Review: Apple iPhone 3G (8GB/16GB)
Pros: A faster and more capable version of last year’s breakthrough mobile phone, preserving the world’s best cell phone operating system, a strong combination of voice and data communication features, and iPod-class audio, video, and photo functionality, while adding impressive third-party software expandability and features for business users. Offers enhanced compatibility with international telephone networks, including high-speed towers, as well as keyboard and language support for users in most of the world’s countries. Now includes GPS for limited purposes, and superior sound quality, particularly through its redesigned headphone port.
Cons: Overall cost of ownership is higher than prior model, despite regressing from last year’s stunning design, screen quality, and pack-ins. Battery life for key phone and data features is significantly worse than before, such that users will likely require inconvenient mid-day recharging. Service contracts require additional payment for 3G data services, despite inconsistent or unavailable regional coverage and performance; callers reported certain in-call sound inconsistencies. New model further decreases compatibility with past iPod accessories, including popular ones, while both camera and screen now have noticeable color tints. Defects and battery replacement will likely require Apple Store or other warranty attention during period of use; purchasing and activation can range from simple to confusing or nightmarish depending on your local service provider.
Executive Summary: Apple has left the iPhone’s 802.11b/g Wi-Fi, Bluetooth 2.0, and 2.0-Megapixel camera all but untouched in iPhone 3G. Users may note small differences between the devices, some positive, some negative.
Apple could conceivably have updated the other wireless and camera hardware from the iPhone to the iPhone 3G, but it hasn’t. iPhone 3G still works on 802.11b and 802.11g Wi-Fi data networks, but not newer 802.11n ones, a limitation which doesn’t matter today but will impact more and more people as 802.11n continues to replace old networks. Some users may see Wi-Fi signal strength improvements versus the original iPhone; we noticed that Wi-Fi web page downloading speeds were several seconds faster with iPhone 3G than before.
Similarly, iPhone 3G still uses Bluetooth 2.0 rather than the newer Bluetooth 2.1 wireless audio standard, another limitation that most users won’t care at all about; as with Wi-Fi, you may experience better range when using certain Bluetooth accessories. More important in our view is the fact that Apple continues to prevent users from using Bluetooth 2.0 for stereo headphones or wireless iPhone-to-iPhone or iPhone-to-computer synchronization of any sort. This limitation, never explained by the company, means that the only thing you can do with Bluetooth is use monaural telephone accessories, a real shame given the power, versatility, and increased quality of the Bluetooth accessory universe.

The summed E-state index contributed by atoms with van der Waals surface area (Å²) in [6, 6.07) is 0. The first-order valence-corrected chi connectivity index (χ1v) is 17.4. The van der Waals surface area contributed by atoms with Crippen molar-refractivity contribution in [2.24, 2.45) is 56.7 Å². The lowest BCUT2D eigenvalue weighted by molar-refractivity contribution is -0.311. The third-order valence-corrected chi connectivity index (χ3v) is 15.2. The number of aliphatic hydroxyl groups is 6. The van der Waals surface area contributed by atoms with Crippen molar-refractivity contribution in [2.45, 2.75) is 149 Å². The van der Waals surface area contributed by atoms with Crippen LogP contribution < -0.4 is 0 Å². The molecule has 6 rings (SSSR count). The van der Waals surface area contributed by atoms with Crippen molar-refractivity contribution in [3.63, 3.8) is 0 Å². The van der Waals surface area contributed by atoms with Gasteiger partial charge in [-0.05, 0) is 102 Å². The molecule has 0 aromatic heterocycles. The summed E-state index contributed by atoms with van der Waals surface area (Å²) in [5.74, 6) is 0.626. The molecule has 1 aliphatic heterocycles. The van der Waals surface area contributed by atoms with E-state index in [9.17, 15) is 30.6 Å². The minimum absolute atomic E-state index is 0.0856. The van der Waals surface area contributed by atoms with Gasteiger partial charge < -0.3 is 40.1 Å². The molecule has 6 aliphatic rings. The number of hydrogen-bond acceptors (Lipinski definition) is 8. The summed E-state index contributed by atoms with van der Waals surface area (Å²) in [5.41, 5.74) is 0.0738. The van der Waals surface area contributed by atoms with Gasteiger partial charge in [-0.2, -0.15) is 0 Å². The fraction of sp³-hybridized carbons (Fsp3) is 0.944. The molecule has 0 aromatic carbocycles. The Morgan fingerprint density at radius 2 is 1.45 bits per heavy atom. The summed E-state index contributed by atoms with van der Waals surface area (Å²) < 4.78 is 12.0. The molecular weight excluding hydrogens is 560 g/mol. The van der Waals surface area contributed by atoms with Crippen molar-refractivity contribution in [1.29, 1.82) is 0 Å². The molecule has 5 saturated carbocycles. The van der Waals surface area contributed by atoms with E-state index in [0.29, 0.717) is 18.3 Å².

Another carry-over from the iPhone to iPhone 3G is the 2.0-Megapixel rear camera, which lacks a zoom lens and autofocus, creating 1600x1200-pixel images that are stored on the phone for synchronization with iPhoto or other programs. Prior to the iPhone 3G’s release, Apple claimed that though the hardware had stayed the same, software tweaks would improve the new unit’s performance. To see whether the same software tweaks might have benefitted the original iPhone when updated to version 2.0 of its system software, we did comparison tests between iPhone 1.1.4 and iPhone 2.0 cameras, and found no difference between the pictures they took; the only evident change is that e-mailed photos taken with the camera are now sent at 800x600 resolution rather than 640x480, and are tagged with approximate geographic data, both features also found in the iPhone 3G.
Our comparison test shots from the 2.0 software updated iPhone and iPhone 3G cameras revealed very small differences, which can be seen here. It should be noted up front that our test iPhone’s camera has been subjected to plenty of potential lens abuse thanks to the lack of really excellent lens protectors out there, and we’ve noticed over times that images are slightly less sharp than they were when the iPhone was fresh out of the box. Consequently, we don’t think that any tiny sharpness differences evident here are truly the result of the iPhone 3G being better; it’s just that the iPhone’s lens is older.
We held both devices next to each other when taking these images, attempting to keep the shots as close to one another as possible in exposure and shakiness. Most of the shots appeared more or less identical, however, the iPhone 3G’s camera appeared to produce outdoor photos with more of a blue tint, versus the more naturally colored iPhone’s, as shown in the plant shots here. Both sensor resolution and actually captured detail appeared to be the same between them, as did the graininess users always experience when trying to take photographs in dimly lit rooms.
Neither camera seemed more responsive in previewing or taking pictures, and neither seemed better than the other at reducing shake or motion blur; note that we did shake a little because it was hard to grip and shoot pictures with both cameras at once. Our impression is that, contrary to Apple’s claim, there’s no tangible improvement to the iPhone 3G’s camera, and in some conditions, you may find its color rendition a bit worse. As noted above, both iPhones now geotag their results with current latitude and longitude coordinates; the iPhone 3G’s tag is more likely to be a little more precise thanks to its integrated GPS hardware, a generally unimportant difference.